What the hell is a Credit Default Swap?

This American Life's hour-long show on "credit-default swaps" is the best explanation I've heard so far for what the hell these things are and how they ended up causing so much havoc. I keep asking economists, bankers, and finance people what this is all about and while I understood that somehow an exotic, unregulated, non-standardised financial instrument had created trillions in semi-illusory wealth, I just couldn't really understand exactly what that meant. This hour-long audio show does a great job of explaining the technicalities of CDSes, and then delves into their history, regulatory context, and problems, ranging from Congress to bankers to people on the street. Great stuff -- an hour well spent.

Another Frightening Show About the Economy (Thanks, Alan!)



  1. They call these things “products”. It sounds more like insiders gaming the system to create quick profits with as little immediate risk as possible.

    All this imaginary wealth is created and everything looks grand till the music stops playing. Just so long as the economy grows, right? As someone said, growth for the sake of growth is ideology of the cancer cell.

    Ah, greed. I probably would have done the same thing were I was able.

  2. More ear candy about credit default swaps can be found on this Econtalk podcast:


    It’s a bit more academic, but still very accessible. I recommend the Econtalk podcast series highly. Even though I don’t always agree with the economics (or politics), I never fail to learn something new with each episode. It’s economics for the non-economist!

  3. If you like this, you shoud check out these same guys’ now daily (about 20 min.) podcast called Planet Money. It’s my favorite.

  4. I second that recommendation of the Michael Lewis article in Conde Naste Portfolio magazine. It’s as riviting as the two This American Life episodes (“Global Pool of Money” and “Another Scary Show About the Economy”).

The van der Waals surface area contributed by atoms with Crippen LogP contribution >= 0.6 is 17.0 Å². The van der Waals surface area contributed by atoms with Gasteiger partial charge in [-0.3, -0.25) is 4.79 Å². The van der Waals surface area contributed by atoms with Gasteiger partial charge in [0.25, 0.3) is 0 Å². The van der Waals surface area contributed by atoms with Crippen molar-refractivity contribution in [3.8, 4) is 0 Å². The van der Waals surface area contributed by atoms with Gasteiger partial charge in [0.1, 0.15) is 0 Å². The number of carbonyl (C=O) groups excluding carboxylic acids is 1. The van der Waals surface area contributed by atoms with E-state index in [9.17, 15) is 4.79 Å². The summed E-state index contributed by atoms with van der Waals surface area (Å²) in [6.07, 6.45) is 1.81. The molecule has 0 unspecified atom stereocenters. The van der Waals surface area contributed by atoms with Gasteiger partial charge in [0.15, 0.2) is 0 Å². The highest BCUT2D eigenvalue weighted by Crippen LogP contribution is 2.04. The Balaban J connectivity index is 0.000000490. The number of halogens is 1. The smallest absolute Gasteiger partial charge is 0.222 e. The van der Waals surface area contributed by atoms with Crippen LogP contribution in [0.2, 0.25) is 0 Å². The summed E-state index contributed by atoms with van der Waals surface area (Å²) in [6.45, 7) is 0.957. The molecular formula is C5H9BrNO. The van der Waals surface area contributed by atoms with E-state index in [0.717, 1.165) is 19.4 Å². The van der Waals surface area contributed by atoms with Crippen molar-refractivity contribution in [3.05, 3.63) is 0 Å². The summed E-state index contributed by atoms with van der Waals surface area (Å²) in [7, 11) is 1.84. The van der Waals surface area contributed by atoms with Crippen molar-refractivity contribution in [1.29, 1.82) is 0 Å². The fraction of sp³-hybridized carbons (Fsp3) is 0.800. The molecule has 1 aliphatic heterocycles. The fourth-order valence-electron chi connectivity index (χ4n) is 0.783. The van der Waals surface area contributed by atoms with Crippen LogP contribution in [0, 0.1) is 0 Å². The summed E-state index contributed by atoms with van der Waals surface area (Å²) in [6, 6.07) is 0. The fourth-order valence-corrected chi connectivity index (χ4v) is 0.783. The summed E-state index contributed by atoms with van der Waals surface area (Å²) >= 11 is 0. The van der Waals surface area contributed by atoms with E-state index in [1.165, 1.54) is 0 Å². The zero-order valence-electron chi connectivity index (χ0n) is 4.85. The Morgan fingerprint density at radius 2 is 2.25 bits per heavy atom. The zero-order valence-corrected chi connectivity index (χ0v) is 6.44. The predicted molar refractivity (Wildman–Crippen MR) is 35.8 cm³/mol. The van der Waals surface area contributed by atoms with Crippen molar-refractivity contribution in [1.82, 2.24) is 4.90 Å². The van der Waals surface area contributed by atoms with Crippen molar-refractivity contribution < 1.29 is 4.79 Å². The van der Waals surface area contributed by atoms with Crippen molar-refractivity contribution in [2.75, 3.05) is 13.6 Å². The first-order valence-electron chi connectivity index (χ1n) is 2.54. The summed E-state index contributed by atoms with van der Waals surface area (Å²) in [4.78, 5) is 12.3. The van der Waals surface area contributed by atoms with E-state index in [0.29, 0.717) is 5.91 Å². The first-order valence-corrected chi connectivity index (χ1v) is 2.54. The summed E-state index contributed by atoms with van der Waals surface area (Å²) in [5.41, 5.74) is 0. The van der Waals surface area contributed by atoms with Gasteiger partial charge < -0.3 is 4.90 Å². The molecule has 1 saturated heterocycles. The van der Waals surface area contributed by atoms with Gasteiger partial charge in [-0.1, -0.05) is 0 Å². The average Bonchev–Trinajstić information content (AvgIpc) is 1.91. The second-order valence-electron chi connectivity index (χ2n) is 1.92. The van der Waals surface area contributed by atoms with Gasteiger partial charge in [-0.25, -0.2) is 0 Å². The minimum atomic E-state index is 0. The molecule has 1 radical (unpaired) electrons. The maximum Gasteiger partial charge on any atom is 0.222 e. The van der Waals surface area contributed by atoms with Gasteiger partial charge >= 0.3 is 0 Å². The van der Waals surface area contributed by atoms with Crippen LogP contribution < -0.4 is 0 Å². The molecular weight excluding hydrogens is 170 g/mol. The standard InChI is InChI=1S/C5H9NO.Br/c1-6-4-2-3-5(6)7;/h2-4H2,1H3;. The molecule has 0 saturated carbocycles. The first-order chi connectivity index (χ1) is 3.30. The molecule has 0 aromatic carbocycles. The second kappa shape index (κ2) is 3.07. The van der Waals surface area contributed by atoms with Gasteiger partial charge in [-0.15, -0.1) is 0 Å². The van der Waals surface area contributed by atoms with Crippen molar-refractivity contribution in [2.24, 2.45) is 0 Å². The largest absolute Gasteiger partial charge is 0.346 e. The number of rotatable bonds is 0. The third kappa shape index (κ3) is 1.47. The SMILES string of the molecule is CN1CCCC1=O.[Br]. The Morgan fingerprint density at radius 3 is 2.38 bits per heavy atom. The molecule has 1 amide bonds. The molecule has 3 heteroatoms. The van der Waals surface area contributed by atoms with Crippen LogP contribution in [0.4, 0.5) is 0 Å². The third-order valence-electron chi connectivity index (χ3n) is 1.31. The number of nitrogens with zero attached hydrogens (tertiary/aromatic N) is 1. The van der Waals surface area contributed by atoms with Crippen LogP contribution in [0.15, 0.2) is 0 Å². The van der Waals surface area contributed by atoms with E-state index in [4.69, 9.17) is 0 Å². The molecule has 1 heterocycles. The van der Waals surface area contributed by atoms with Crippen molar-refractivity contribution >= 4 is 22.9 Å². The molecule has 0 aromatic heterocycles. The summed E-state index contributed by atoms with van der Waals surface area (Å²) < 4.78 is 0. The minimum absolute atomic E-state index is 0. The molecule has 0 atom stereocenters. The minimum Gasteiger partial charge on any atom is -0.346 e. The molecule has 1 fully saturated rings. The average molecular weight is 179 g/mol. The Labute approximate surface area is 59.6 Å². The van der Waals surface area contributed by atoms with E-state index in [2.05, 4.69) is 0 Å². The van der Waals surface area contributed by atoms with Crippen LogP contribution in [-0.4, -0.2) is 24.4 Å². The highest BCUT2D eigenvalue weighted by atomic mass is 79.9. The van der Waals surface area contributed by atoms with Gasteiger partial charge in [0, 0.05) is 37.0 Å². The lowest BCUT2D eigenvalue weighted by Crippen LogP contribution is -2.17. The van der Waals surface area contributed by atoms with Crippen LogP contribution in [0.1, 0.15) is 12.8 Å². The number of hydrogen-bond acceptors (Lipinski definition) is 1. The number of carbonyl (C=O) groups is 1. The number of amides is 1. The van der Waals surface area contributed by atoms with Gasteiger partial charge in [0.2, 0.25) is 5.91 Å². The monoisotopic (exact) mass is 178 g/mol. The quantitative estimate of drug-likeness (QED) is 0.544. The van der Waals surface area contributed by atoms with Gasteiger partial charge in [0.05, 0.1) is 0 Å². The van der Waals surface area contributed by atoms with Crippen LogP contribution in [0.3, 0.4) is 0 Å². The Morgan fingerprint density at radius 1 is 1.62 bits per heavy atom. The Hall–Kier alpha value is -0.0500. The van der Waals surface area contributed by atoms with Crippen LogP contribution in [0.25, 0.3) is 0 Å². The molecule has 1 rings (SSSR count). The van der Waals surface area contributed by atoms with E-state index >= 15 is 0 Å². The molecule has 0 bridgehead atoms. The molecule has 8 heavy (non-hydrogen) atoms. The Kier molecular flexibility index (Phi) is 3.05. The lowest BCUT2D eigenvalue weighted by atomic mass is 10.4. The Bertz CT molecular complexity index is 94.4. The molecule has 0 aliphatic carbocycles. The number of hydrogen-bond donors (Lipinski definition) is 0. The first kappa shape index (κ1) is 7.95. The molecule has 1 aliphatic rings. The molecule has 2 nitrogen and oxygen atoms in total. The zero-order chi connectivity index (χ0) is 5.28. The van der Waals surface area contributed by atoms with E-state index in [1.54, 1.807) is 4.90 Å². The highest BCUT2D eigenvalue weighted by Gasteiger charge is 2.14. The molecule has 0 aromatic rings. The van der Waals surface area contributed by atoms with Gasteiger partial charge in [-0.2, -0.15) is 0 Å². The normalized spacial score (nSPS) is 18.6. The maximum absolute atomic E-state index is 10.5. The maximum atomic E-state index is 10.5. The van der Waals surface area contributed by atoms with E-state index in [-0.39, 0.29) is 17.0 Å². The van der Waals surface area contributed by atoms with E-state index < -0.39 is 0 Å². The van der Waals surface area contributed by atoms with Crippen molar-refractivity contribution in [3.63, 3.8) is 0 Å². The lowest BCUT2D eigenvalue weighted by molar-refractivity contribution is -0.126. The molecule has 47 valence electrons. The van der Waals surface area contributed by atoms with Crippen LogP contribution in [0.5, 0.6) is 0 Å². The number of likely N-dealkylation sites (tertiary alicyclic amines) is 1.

In normal times, financial journalism can be, for the “civilian”, boring at worst (pure numbers articles) to moderately exciting at best (good narrative features). In times like these, the best financial journalism is, to a nerd like me anyway, page-turning stuff, like a non-fiction equivalent to a great thriller novel.

    WaPo’s “The Evolution of Hank Paulson” features are pretty good stories (links below), and of course NPR’s “Planet Money” is trying to keep the flame lit by the “Global Pool of Money” TAL episode burning. “Marketplace” is also trying to get in on the action with “The Marketplace Whiteboard” videos and other similar reporting. It’s such an amazing story, only an election like the one we just had could eclipse it temporarily. Now, there’s not much else interesting to read about, at least for national/global stories.

    Part One:
    A Conversion in ‘This Storm’

    Part Two:
    A Skeptical Outsider Becomes Bush’s ‘Wartime General’

  5. @5 Amen! to NPR’s Planet Money podcast. It’s by the same guys who did the This American Life story. Also don’t miss the original This American Life episode, “Giant Pool of Money.” It’s about the sub-prime mortgage mess (remember that?) and is so entertaining that the local NPR affiliate in Seattle used it during a pledge drive.

  6. I second the Planet Money recommendation. The same people who put together that piece for This American Life and the first piece on the global financial system for them called Global Pool of Money (also a must hear) do this podcast. I recommend going back and listening to all of them.


  7. As someone who works in a financial house, I can tell you that this episode of “This American Life” gives an EXTREMELY misleading description of CDS. There are several very basic factual errors, which shows that these guys have absolutely no clue what they’re talking about.

    For example, I almost fell out of my chair when they said that the real problem in the CDS market is “netting.” They confused “netting” with “hedging,” which is roughly comparable to a mathematician confusing odd and even numbers. Netting is essentially a process of reducing the size of the CDS market by terminating redundant trades; hedging is (in the context of CDS) when one party to a CDS trade reduces his exposure to that trade by entering into an offsetting CDS with another counterparty. If you don’t understand that incredibly basic distinction, then you’re simply not qualified to talk about financial markets on the radio.